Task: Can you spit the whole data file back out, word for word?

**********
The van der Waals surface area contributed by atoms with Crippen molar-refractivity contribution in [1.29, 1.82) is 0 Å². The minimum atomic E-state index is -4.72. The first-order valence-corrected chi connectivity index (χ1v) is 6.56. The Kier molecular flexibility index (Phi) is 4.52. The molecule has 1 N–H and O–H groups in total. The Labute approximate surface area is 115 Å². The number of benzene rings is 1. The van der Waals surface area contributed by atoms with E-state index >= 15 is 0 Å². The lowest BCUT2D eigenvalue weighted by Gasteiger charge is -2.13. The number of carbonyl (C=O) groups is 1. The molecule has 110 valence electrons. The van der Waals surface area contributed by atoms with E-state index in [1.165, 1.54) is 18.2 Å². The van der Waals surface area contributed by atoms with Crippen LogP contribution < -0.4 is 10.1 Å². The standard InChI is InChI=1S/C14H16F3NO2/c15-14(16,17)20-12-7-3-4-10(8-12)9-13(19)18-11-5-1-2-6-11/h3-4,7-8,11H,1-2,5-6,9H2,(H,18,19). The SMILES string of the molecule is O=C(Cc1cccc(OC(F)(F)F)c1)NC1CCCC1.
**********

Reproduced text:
The van der Waals surface area contributed by atoms with Crippen molar-refractivity contribution in [1.29, 1.82) is 0 Å². The minimum atomic E-state index is -4.72. The first-order valence-corrected chi connectivity index (χ1v) is 6.56. The Kier molecular flexibility index (Phi) is 4.52. The molecule has 1 N–H and O–H groups in total. The Labute approximate surface area is 115 Å². The number of benzene rings is 1. The van der Waals surface area contributed by atoms with E-state index >= 15 is 0 Å². The lowest BCUT2D eigenvalue weighted by Gasteiger charge is -2.13. The number of carbonyl (C=O) groups is 1. The molecule has 110 valence electrons. The van der Waals surface area contributed by atoms with E-state index in [1.165, 1.54) is 18.2 Å². The van der Waals surface area contributed by atoms with Crippen LogP contribution < -0.4 is 10.1 Å². The standard InChI is InChI=1S/C14H16F3NO2/c15-14(16,17)20-12-7-3-4-10(8-12)9-13(19)18-11-5-1-2-6-11/h3-4,7-8,11H,1-2,5-6,9H2,(H,18,19). The SMILES string of the molecule is O=C(Cc1cccc(OC(F)(F)F)c1)NC1CCCC1.